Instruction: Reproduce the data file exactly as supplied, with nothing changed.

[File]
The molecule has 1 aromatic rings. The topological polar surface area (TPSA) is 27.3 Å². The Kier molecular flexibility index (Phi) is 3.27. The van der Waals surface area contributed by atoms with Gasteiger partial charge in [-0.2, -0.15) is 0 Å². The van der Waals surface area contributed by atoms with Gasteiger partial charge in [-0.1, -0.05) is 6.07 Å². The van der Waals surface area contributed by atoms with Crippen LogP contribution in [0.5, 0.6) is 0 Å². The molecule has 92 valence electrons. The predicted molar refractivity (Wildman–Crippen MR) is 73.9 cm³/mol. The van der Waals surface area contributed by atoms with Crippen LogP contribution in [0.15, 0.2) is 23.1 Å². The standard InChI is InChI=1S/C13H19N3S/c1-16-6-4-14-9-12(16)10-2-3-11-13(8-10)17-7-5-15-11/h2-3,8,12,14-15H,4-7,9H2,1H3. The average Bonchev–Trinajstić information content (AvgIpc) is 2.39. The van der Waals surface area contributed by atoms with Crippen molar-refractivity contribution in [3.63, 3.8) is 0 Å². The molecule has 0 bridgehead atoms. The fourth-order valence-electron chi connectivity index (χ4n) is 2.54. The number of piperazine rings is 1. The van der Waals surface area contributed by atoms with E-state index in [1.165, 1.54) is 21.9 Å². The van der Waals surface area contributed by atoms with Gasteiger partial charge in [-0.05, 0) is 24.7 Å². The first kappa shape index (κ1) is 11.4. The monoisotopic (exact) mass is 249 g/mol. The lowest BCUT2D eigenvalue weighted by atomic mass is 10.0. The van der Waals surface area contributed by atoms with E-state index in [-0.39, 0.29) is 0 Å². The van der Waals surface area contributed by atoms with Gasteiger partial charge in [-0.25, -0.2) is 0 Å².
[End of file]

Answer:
The molecule has 1 aromatic rings. The topological polar surface area (TPSA) is 27.3 Å². The Kier molecular flexibility index (Phi) is 3.27. The van der Waals surface area contributed by atoms with Gasteiger partial charge in [-0.2, -0.15) is 0 Å². The van der Waals surface area contributed by atoms with Gasteiger partial charge in [-0.1, -0.05) is 6.07 Å². The van der Waals surface area contributed by atoms with Crippen LogP contribution in [0.5, 0.6) is 0 Å². The molecule has 92 valence electrons. The predicted molar refractivity (Wildman–Crippen MR) is 73.9 cm³/mol. The van der Waals surface area contributed by atoms with Crippen LogP contribution in [0.15, 0.2) is 23.1 Å². The standard InChI is InChI=1S/C13H19N3S/c1-16-6-4-14-9-12(16)10-2-3-11-13(8-10)17-7-5-15-11/h2-3,8,12,14-15H,4-7,9H2,1H3. The average Bonchev–Trinajstić information content (AvgIpc) is 2.39. The van der Waals surface area contributed by atoms with Crippen molar-refractivity contribution in [3.63, 3.8) is 0 Å². The molecule has 0 bridgehead atoms. The fourth-order valence-electron chi connectivity index (χ4n) is 2.54. The number of piperazine rings is 1. The van der Waals surface area contributed by atoms with E-state index in [1.165, 1.54) is 21.9 Å². The van der Waals surface area contributed by atoms with Gasteiger partial charge in [-0.05, 0) is 24.7 Å². The first kappa shape index (κ1) is 11.4. The monoisotopic (exact) mass is 249 g/mol. The lowest BCUT2D eigenvalue weighted by atomic mass is 10.0. The van der Waals surface area contributed by atoms with E-state index in [-0.39, 0.29) is 0 Å². The van der Waals surface area contributed by atoms with Gasteiger partial charge in [-0.25, -0.2) is 0 Å².